At midnight Eastern time tonight, the next story in the farm series, Love Means… Patience releases. In honor of that I thought I would post an sneak peek excerpt. I really hope you enjoy it! This story is intense and emotional. I loved writing it and I hope you enjoy reading it.
Years after his discharge from the Marines under “Don’t Ask, Don’t Tell,” Cody Culver lives in a PTSD-induced world all his own. On a mission, under misconceptions that Geoff and Eli are the enemy, Cody breaks into their farmhouse but is quickly brought back to his senses by a frying pan to the head. After receiving much needed help in the hospital, Cody has nowhere to go. Luckily, kindhearted Eli knows just where to turn.
When Eli asks former Marine Brick Hunter to help, Brick isn’t sure he wants to get involved. But Brick has worked through his own PTSD, and like it or not, he owes Eli a favor. With Cody struggling to rejoin the real world and Brick agreeing to take him in, they discover they have more in common than either of them thought possible.
Though Cody tries to stay in the here and now, he sometimes flashes to unexplainable traumatic events—events that don’t fit his usual war zone delusions. As the “delusions” grow more frequent, it becomes apparent they might not be delusions at all. Cody may have actually witnessed a murder.
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Cody woke with another start and forced himself to remain still and quiet. He gripped his gun tightly and listened. His dreams made his nights so much worse than his days. He only hoped he hadn’t done anything in his sleep to give away his position. He heard nothing but the same cracking in the trees. He peered out of the tent and saw the first gray light of dawn on the horizon. He knew he had to be gone and under deep cover before it got too bright. Cody shook out and rolled his bedding, then attached it to his pack the way he’d done a thousand times before. He then got the rest of his gear together and pulled on his boots before leaving the tent.
In a few practiced moves, he had the tent down, packed away, and the poles folded and stowed. He’d eat once he was deeper under cover. Lifting the pack to his back, he surveyed the terrain, instantly marking every location a sniper could take refuge, and then began making for the deeper woods.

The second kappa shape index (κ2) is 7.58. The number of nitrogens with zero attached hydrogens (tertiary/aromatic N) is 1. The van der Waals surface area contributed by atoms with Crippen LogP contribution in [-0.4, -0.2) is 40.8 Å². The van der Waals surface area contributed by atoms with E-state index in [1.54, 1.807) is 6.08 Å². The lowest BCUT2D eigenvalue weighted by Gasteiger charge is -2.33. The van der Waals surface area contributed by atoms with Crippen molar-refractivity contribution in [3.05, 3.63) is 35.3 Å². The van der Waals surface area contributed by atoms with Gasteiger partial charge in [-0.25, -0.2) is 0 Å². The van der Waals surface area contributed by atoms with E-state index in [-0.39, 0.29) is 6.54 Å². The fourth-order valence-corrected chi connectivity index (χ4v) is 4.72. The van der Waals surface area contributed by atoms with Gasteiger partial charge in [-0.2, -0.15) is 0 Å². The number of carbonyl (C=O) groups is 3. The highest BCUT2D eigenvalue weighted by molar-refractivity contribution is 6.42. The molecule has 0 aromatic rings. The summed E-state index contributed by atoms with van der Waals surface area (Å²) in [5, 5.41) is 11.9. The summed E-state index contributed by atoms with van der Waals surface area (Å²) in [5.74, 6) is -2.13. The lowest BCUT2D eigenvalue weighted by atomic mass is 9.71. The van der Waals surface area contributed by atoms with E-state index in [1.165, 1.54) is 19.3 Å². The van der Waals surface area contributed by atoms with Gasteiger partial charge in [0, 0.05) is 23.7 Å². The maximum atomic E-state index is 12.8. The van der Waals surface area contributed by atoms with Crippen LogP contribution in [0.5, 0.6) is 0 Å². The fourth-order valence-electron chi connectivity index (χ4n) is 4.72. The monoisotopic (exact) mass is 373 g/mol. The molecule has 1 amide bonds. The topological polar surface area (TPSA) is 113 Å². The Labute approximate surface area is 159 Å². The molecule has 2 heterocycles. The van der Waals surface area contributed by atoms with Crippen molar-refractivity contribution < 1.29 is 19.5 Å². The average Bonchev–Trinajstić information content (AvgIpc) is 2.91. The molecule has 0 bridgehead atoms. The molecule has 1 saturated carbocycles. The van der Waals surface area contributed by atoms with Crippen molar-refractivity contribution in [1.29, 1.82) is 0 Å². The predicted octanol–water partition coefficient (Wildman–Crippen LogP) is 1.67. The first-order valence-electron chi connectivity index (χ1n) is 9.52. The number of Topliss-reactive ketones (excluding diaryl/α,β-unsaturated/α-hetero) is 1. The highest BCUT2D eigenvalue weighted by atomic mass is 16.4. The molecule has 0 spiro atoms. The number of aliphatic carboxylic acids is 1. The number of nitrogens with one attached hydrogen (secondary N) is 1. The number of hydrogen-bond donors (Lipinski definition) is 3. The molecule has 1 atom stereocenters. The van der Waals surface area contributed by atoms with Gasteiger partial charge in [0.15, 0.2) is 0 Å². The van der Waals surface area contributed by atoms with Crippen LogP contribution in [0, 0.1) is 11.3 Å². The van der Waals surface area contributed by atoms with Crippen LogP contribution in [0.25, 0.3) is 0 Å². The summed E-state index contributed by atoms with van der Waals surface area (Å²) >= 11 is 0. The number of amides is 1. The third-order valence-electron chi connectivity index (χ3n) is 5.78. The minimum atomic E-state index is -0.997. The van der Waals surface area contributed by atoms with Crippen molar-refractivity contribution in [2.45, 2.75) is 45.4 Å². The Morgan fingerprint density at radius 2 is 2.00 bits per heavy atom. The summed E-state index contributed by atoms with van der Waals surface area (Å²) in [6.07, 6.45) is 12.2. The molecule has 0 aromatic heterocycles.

Cody was extra careful not to leave a trail someone could follow. He avoided large patches of snow where possible. A snowmobile had been through the woods recently, and he used the chewed-up snow from the belt to disguise the way he covered his own footprints. He didn’t always have luck, but since it was still snowing some, Cody wiped out his prints as best he could for a while and then gave up and began jogging. He stopped at the far side of a shallow, frozen bog and crouched behind a tree. He could have sworn he heard someone following him. The sound had been just on the edge of his hearing, so he couldn’t be sure. He set his pack on the ground and got his gun ready in case they were hostiles.
Nothing happened for a long time, then Cody was again sure he heard footsteps. He turned to the side and stopped, staring into the huge brown eyes of a magnificent buck. He was eight points and as majestic a creature as Cody had ever seen. If he’d been back home and not stuck in this godforsaken wilderness of a war zone, he would have taken a shot. As much as he needed the food, he couldn’t take the chance of giving away his position. His men, who he considered family, were counting on him to get through and bring back help. Cody did nothing. A breeze came up, and the buck caught his scent and took off into the trees. Cody watched him go and smiled.